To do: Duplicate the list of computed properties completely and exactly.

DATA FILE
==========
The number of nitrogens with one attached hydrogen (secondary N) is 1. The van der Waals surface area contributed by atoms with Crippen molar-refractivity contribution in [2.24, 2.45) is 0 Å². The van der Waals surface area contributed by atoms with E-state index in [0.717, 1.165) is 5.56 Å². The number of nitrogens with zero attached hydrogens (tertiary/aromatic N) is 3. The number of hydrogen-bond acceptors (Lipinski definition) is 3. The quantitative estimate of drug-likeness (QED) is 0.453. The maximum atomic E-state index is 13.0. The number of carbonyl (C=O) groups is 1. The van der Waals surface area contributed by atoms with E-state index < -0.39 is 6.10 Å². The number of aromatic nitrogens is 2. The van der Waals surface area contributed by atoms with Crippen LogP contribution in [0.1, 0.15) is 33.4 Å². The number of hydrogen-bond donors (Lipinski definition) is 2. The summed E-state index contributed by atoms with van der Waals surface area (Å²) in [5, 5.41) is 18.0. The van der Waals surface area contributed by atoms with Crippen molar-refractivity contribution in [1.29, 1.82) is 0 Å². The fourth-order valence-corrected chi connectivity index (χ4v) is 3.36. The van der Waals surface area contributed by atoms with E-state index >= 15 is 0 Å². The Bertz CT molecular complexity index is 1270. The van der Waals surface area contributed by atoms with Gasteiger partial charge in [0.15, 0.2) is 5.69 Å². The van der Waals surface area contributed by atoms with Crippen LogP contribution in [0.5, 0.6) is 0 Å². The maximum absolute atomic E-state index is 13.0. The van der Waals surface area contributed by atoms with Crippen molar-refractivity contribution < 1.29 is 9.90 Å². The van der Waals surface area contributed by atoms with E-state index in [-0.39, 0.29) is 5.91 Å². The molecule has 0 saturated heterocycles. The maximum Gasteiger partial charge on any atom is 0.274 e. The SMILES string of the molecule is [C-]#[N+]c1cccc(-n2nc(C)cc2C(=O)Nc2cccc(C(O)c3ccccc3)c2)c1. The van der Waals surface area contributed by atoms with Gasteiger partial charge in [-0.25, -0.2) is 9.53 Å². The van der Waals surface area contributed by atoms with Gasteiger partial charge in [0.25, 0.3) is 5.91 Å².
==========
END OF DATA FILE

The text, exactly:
The number of nitrogens with one attached hydrogen (secondary N) is 1. The van der Waals surface area contributed by atoms with Crippen molar-refractivity contribution in [2.24, 2.45) is 0 Å². The van der Waals surface area contributed by atoms with E-state index in [0.717, 1.165) is 5.56 Å². The number of nitrogens with zero attached hydrogens (tertiary/aromatic N) is 3. The number of hydrogen-bond acceptors (Lipinski definition) is 3. The quantitative estimate of drug-likeness (QED) is 0.453. The maximum atomic E-state index is 13.0. The number of carbonyl (C=O) groups is 1. The van der Waals surface area contributed by atoms with E-state index < -0.39 is 6.10 Å². The number of aromatic nitrogens is 2. The van der Waals surface area contributed by atoms with Crippen LogP contribution in [0.1, 0.15) is 33.4 Å². The number of hydrogen-bond donors (Lipinski definition) is 2. The summed E-state index contributed by atoms with van der Waals surface area (Å²) in [5, 5.41) is 18.0. The van der Waals surface area contributed by atoms with Crippen molar-refractivity contribution in [1.29, 1.82) is 0 Å². The fourth-order valence-corrected chi connectivity index (χ4v) is 3.36. The van der Waals surface area contributed by atoms with E-state index >= 15 is 0 Å². The Bertz CT molecular complexity index is 1270. The van der Waals surface area contributed by atoms with Gasteiger partial charge in [0.15, 0.2) is 5.69 Å². The van der Waals surface area contributed by atoms with Crippen LogP contribution in [0.5, 0.6) is 0 Å². The maximum absolute atomic E-state index is 13.0. The van der Waals surface area contributed by atoms with Crippen molar-refractivity contribution < 1.29 is 9.90 Å². The van der Waals surface area contributed by atoms with E-state index in [-0.39, 0.29) is 5.91 Å². The molecule has 0 saturated heterocycles. The maximum Gasteiger partial charge on any atom is 0.274 e. The SMILES string of the molecule is [C-]#[N+]c1cccc(-n2nc(C)cc2C(=O)Nc2cccc(C(O)c3ccccc3)c2)c1. The van der Waals surface area contributed by atoms with Gasteiger partial charge in [-0.25, -0.2) is 9.53 Å². The van der Waals surface area contributed by atoms with Gasteiger partial charge in [0.25, 0.3) is 5.91 Å².